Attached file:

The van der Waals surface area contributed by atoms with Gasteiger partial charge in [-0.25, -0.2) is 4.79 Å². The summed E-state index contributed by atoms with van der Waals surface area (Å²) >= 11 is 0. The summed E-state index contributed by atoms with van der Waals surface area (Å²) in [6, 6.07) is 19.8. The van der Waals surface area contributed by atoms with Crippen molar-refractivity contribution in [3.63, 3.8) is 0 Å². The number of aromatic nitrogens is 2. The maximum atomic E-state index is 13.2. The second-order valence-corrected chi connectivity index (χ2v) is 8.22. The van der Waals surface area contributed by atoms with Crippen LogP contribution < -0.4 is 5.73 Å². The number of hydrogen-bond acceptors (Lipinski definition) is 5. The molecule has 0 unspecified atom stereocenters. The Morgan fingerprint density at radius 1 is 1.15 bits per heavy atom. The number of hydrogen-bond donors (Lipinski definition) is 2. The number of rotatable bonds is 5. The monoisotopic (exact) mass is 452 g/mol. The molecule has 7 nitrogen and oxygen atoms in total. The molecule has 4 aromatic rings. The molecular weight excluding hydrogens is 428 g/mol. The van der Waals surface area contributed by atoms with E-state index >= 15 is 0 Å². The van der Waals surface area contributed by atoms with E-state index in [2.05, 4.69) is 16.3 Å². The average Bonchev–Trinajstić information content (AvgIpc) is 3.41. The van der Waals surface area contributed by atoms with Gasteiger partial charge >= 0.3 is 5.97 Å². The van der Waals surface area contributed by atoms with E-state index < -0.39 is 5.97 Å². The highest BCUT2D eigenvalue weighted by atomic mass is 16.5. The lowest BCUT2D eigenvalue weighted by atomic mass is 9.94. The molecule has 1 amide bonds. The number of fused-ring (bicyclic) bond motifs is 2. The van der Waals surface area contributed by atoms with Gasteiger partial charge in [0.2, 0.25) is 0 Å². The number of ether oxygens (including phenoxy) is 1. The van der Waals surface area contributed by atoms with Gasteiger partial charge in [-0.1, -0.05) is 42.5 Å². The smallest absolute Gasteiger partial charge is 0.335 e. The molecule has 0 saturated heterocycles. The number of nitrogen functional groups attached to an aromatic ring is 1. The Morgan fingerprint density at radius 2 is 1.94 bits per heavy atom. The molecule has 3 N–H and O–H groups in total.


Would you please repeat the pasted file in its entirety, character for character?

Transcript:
The van der Waals surface area contributed by atoms with Gasteiger partial charge in [-0.25, -0.2) is 4.79 Å². The summed E-state index contributed by atoms with van der Waals surface area (Å²) >= 11 is 0. The summed E-state index contributed by atoms with van der Waals surface area (Å²) in [6, 6.07) is 19.8. The van der Waals surface area contributed by atoms with Crippen molar-refractivity contribution in [3.63, 3.8) is 0 Å². The number of aromatic nitrogens is 2. The maximum atomic E-state index is 13.2. The second-order valence-corrected chi connectivity index (χ2v) is 8.22. The van der Waals surface area contributed by atoms with Crippen LogP contribution < -0.4 is 5.73 Å². The number of hydrogen-bond acceptors (Lipinski definition) is 5. The molecule has 0 unspecified atom stereocenters. The Morgan fingerprint density at radius 1 is 1.15 bits per heavy atom. The number of hydrogen-bond donors (Lipinski definition) is 2. The number of rotatable bonds is 5. The monoisotopic (exact) mass is 452 g/mol. The molecule has 7 nitrogen and oxygen atoms in total. The molecule has 4 aromatic rings. The molecular weight excluding hydrogens is 428 g/mol. The van der Waals surface area contributed by atoms with E-state index >= 15 is 0 Å². The van der Waals surface area contributed by atoms with E-state index in [2.05, 4.69) is 16.3 Å². The average Bonchev–Trinajstić information content (AvgIpc) is 3.41. The van der Waals surface area contributed by atoms with Gasteiger partial charge >= 0.3 is 5.97 Å². The van der Waals surface area contributed by atoms with E-state index < -0.39 is 5.97 Å². The highest BCUT2D eigenvalue weighted by atomic mass is 16.5. The lowest BCUT2D eigenvalue weighted by atomic mass is 9.94. The molecule has 1 amide bonds. The number of fused-ring (bicyclic) bond motifs is 2. The van der Waals surface area contributed by atoms with Gasteiger partial charge in [0.2, 0.25) is 0 Å². The number of ether oxygens (including phenoxy) is 1. The van der Waals surface area contributed by atoms with Gasteiger partial charge in [-0.1, -0.05) is 42.5 Å². The smallest absolute Gasteiger partial charge is 0.335 e. The molecule has 0 saturated heterocycles. The number of nitrogen functional groups attached to an aromatic ring is 1. The Morgan fingerprint density at radius 2 is 1.94 bits per heavy atom. The molecule has 3 N–H and O–H groups in total.